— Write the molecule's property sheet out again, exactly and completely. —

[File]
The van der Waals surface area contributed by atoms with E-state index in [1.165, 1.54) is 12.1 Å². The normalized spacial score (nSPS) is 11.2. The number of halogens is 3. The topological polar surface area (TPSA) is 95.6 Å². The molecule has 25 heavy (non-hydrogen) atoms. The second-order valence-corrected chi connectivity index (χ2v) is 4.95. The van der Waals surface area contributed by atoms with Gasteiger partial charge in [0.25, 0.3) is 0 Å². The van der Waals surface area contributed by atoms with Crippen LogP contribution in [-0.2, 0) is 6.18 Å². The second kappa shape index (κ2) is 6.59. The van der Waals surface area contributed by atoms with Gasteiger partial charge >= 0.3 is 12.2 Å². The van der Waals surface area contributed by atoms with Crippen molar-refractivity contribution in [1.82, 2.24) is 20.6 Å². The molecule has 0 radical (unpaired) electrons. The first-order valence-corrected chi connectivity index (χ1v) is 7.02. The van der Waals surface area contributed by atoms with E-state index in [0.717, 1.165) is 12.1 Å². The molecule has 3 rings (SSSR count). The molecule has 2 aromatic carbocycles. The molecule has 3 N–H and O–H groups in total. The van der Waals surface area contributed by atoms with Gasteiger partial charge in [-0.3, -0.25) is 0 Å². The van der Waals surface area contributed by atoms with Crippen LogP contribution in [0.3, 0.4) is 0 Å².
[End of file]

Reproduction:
The van der Waals surface area contributed by atoms with E-state index in [1.165, 1.54) is 12.1 Å². The normalized spacial score (nSPS) is 11.2. The number of halogens is 3. The topological polar surface area (TPSA) is 95.6 Å². The molecule has 25 heavy (non-hydrogen) atoms. The second-order valence-corrected chi connectivity index (χ2v) is 4.95. The van der Waals surface area contributed by atoms with Gasteiger partial charge in [0.25, 0.3) is 0 Å². The van der Waals surface area contributed by atoms with Crippen LogP contribution in [-0.2, 0) is 6.18 Å². The second kappa shape index (κ2) is 6.59. The van der Waals surface area contributed by atoms with Gasteiger partial charge >= 0.3 is 12.2 Å². The van der Waals surface area contributed by atoms with Crippen molar-refractivity contribution in [1.82, 2.24) is 20.6 Å². The molecule has 0 radical (unpaired) electrons. The first-order valence-corrected chi connectivity index (χ1v) is 7.02. The van der Waals surface area contributed by atoms with E-state index in [0.717, 1.165) is 12.1 Å². The molecule has 3 rings (SSSR count). The molecule has 2 aromatic carbocycles. The molecule has 3 N–H and O–H groups in total. The van der Waals surface area contributed by atoms with Gasteiger partial charge in [-0.3, -0.25) is 0 Å². The van der Waals surface area contributed by atoms with Crippen LogP contribution in [0.3, 0.4) is 0 Å².